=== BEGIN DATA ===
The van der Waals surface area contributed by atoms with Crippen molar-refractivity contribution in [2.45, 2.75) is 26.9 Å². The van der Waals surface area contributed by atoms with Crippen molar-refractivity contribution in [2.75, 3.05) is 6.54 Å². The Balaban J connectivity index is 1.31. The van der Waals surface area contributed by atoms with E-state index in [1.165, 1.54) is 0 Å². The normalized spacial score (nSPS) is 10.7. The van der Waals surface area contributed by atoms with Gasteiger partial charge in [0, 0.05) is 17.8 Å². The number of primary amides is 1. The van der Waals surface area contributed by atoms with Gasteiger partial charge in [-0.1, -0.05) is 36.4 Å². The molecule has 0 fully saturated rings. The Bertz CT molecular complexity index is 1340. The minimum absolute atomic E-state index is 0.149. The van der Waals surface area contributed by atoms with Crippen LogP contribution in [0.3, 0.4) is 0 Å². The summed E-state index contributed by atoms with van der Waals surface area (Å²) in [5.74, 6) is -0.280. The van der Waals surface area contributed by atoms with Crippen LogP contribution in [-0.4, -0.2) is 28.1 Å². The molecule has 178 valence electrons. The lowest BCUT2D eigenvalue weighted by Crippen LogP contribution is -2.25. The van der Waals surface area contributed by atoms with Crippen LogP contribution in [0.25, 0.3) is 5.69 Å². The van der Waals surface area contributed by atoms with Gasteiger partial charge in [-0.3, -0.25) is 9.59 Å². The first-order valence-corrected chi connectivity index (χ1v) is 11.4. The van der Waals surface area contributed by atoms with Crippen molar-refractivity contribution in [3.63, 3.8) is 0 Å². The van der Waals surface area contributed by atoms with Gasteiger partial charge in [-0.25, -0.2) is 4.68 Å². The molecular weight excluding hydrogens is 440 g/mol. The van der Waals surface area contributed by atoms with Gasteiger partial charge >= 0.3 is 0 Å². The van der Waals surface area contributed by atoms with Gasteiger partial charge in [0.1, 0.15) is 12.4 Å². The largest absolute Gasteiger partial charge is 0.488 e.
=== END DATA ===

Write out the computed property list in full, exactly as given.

The van der Waals surface area contributed by atoms with Crippen molar-refractivity contribution in [2.45, 2.75) is 26.9 Å². The van der Waals surface area contributed by atoms with Crippen molar-refractivity contribution in [2.75, 3.05) is 6.54 Å². The Balaban J connectivity index is 1.31. The van der Waals surface area contributed by atoms with E-state index in [1.165, 1.54) is 0 Å². The normalized spacial score (nSPS) is 10.7. The van der Waals surface area contributed by atoms with Gasteiger partial charge in [0, 0.05) is 17.8 Å². The number of primary amides is 1. The van der Waals surface area contributed by atoms with Gasteiger partial charge in [-0.1, -0.05) is 36.4 Å². The molecule has 0 fully saturated rings. The Bertz CT molecular complexity index is 1340. The minimum absolute atomic E-state index is 0.149. The van der Waals surface area contributed by atoms with Crippen LogP contribution in [0.3, 0.4) is 0 Å². The summed E-state index contributed by atoms with van der Waals surface area (Å²) in [5.74, 6) is -0.280. The van der Waals surface area contributed by atoms with Crippen LogP contribution in [-0.4, -0.2) is 28.1 Å². The molecule has 178 valence electrons. The lowest BCUT2D eigenvalue weighted by Crippen LogP contribution is -2.25. The van der Waals surface area contributed by atoms with Crippen LogP contribution in [0.25, 0.3) is 5.69 Å². The van der Waals surface area contributed by atoms with Gasteiger partial charge in [-0.3, -0.25) is 9.59 Å². The first-order valence-corrected chi connectivity index (χ1v) is 11.4. The van der Waals surface area contributed by atoms with Crippen molar-refractivity contribution in [3.63, 3.8) is 0 Å². The van der Waals surface area contributed by atoms with Gasteiger partial charge in [-0.25, -0.2) is 4.68 Å². The molecular weight excluding hydrogens is 440 g/mol. The van der Waals surface area contributed by atoms with Gasteiger partial charge >= 0.3 is 0 Å². The van der Waals surface area contributed by atoms with Gasteiger partial charge in [0.1, 0.15) is 12.4 Å². The largest absolute Gasteiger partial charge is 0.488 e.